The preparation and consumption of soup as human food accompaniment must have begun around the time cooking of foods was invented [16]. A soup is typically prepared as a concoction of ingredients including pepper, tomatoes, onions, meat/fish, seasonings, spices and vegetables combined with other liquids or slurries; cooked together until an acceptable consistency, blend and desired taste are achieved. Sometimes, grain cereal or oilseed flours, potatoes and other additives are added as thickeners to improve the soup body; depending on the desired end product. Although, soup is a choice delicacy virtually everywhere; the recipe varies from place to place; depending on regional/traditional food habits, taste and local availability of specific ingredients [17]. Generally, the process of preparing a delicious soup is time consuming, laborious and painstaking; hence, semi-processed soup mix/powders have gained worldwide recognition in fast cookery. Being a liquid-food (usually served warm), a good soup powder should be re-hydratable and cookable within minimum time, retaining nutrients and palatability almost similar to the freshly cooked product [18].

New trends in food science now makes soup available in pre-processed form; as canned or dehydrated products permitting the inclusion of medicinal herbs, spices and adjustment of nutrients to meet specific dietary needs [17, 19]. Soup mixes have been developed for a number of food products including: dika kernels; fish, moringa leaves; vegetables and mushroom [7, 16, 18, 20, 21, 22, 23]. In addition, groundnut, soybean, cowpea and crayfish soup powder are popularly eaten in Nigeria and other countries in the sub-Sahara region. In Asia and Middle East, cashew, almonds and pitachio are popularly used as food garnish, but hitherto there is no such information regarding moringa seeds. Given the growing awareness about the nutritional benefits of moringa seeds, this work investigates the microstructural and some quality characteristics of soup enriched with debittered Moringa oleifera seeds flour.

2. Materials and Methods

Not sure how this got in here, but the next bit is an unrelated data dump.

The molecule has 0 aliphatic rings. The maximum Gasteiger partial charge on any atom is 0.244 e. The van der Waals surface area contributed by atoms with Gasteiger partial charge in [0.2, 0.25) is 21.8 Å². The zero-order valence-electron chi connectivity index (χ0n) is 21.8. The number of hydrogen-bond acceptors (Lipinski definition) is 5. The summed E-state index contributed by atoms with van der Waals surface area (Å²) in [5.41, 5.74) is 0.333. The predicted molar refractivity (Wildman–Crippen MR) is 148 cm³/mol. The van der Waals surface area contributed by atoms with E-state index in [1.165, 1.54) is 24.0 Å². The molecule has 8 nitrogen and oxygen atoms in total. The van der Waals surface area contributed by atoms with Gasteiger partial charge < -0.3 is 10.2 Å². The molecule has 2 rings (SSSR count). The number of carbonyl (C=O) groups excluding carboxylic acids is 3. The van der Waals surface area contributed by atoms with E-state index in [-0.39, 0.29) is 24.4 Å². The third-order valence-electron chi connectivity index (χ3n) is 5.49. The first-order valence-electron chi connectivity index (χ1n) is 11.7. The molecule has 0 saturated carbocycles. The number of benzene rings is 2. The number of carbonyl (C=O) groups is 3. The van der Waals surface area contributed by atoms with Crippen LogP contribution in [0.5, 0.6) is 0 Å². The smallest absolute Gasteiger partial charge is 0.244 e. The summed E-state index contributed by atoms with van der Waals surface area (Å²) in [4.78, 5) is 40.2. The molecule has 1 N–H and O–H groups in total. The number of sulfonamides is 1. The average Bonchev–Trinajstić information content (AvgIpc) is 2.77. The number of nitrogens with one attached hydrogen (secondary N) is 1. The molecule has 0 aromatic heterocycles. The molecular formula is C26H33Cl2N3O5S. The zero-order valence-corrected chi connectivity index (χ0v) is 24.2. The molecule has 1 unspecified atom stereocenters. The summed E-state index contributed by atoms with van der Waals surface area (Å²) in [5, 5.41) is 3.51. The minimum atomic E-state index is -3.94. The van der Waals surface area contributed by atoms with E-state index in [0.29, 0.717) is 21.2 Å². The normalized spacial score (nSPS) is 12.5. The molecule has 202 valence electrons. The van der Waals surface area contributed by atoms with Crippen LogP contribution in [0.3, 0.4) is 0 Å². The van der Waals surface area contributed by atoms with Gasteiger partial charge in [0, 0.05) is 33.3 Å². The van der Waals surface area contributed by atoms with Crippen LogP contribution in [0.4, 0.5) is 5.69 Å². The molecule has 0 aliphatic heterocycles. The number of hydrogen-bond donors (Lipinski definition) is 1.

2.1. Sample Preparation

Dry Moringa oleifera seeds, Onion, carrot, ginger, garlic, green chilly, coriander leaves, pepper powder, seasoning and sodium chloride (Merck Co., Mumbai India) were purchased from Mysore market, Karnataka, India. The soup recipe was in accordance with a traditional method of curry preparation in Mysore, Karnataka, India. Moringa oleifera seeds were defatted, debittered, dried and powdered according to the method of Ogunsina and Radha [11] to obtain debittered moringa seed flour (DBMS). The ingredients: carrot, 14 g; onion, 24 g; green chilly, 2 g; coriander leaves, 6 g; powder pepper, 1 g; ginger, 1 g and garlic, 1.6 g were washed and chopped into small pieces and allowed to season for 2-3 mins. Debittered moringa seeds flour varied at 0, 0.5 and 1.0% w/w levels was added as pre-gelatinized solution and boiling continued for 5-7 mins until the desired consistency was reached. The soup samples were garnished with additional chopped coriander leaves and about 5 ml of vinegar was added to the preparation and it was stirred properly. The soup samples were dried at 50-55°C for 2 days in a cabinet drier; and afterwards, powdered by dry-milling in a kitchen blender to obtain instant soup mix [24]. Each soup mix sample was reconstituted in boiling water (1:100 w/v) and allowed to simmer for about 2 mins. The entire procedure may be summarized as shown in Figure 1.

Figure 1. Procedure for preparing soup enriched with debittered moringa seeds flour
2.2. Protein Estimation

Percent nitrogen was estimated by micro-Kjeldhal method using an automated nitrogen distiller and protein content was calculated by multiplying the nitrogen value with 6.25. Determinations were carried out in Triplicates.

2.3. Sensory Evaluation